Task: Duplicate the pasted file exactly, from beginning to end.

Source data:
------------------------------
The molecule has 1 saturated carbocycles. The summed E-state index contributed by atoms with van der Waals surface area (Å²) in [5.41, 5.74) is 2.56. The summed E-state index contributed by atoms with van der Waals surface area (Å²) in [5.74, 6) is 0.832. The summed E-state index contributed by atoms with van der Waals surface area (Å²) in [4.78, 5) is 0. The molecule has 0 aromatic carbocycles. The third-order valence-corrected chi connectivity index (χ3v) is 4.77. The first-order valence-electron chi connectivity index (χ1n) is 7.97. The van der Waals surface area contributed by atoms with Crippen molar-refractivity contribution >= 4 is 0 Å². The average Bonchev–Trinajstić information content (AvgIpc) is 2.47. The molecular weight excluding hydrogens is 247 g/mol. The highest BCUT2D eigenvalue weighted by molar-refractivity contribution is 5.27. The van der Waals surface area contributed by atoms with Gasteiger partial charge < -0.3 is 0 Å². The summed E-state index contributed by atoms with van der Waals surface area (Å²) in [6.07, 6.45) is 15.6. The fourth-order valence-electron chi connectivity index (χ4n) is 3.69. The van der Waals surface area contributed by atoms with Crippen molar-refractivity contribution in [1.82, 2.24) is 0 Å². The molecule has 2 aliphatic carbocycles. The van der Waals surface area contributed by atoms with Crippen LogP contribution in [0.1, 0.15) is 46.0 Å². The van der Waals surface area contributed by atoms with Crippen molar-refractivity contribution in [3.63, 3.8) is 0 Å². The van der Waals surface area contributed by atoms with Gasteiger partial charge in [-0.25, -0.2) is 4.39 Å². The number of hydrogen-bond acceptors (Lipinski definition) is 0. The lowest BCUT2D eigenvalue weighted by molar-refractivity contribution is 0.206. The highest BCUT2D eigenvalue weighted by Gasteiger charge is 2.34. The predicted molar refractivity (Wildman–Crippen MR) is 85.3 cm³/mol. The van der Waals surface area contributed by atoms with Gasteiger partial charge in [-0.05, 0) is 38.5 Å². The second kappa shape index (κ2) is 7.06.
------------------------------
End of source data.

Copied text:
The molecule has 1 saturated carbocycles. The summed E-state index contributed by atoms with van der Waals surface area (Å²) in [5.41, 5.74) is 2.56. The summed E-state index contributed by atoms with van der Waals surface area (Å²) in [5.74, 6) is 0.832. The summed E-state index contributed by atoms with van der Waals surface area (Å²) in [4.78, 5) is 0. The molecule has 0 aromatic carbocycles. The third-order valence-corrected chi connectivity index (χ3v) is 4.77. The first-order valence-electron chi connectivity index (χ1n) is 7.97. The van der Waals surface area contributed by atoms with Crippen molar-refractivity contribution >= 4 is 0 Å². The average Bonchev–Trinajstić information content (AvgIpc) is 2.47. The molecular weight excluding hydrogens is 247 g/mol. The highest BCUT2D eigenvalue weighted by molar-refractivity contribution is 5.27. The van der Waals surface area contributed by atoms with Gasteiger partial charge < -0.3 is 0 Å². The summed E-state index contributed by atoms with van der Waals surface area (Å²) in [6.07, 6.45) is 15.6. The fourth-order valence-electron chi connectivity index (χ4n) is 3.69. The van der Waals surface area contributed by atoms with Crippen molar-refractivity contribution in [1.82, 2.24) is 0 Å². The molecule has 2 aliphatic carbocycles. The van der Waals surface area contributed by atoms with Crippen LogP contribution in [0.1, 0.15) is 46.0 Å². The van der Waals surface area contributed by atoms with Crippen molar-refractivity contribution in [3.63, 3.8) is 0 Å². The van der Waals surface area contributed by atoms with Gasteiger partial charge in [-0.25, -0.2) is 4.39 Å². The number of hydrogen-bond acceptors (Lipinski definition) is 0. The lowest BCUT2D eigenvalue weighted by molar-refractivity contribution is 0.206. The highest BCUT2D eigenvalue weighted by Gasteiger charge is 2.34. The predicted molar refractivity (Wildman–Crippen MR) is 85.3 cm³/mol. The van der Waals surface area contributed by atoms with Gasteiger partial charge in [-0.05, 0) is 38.5 Å². The second kappa shape index (κ2) is 7.06.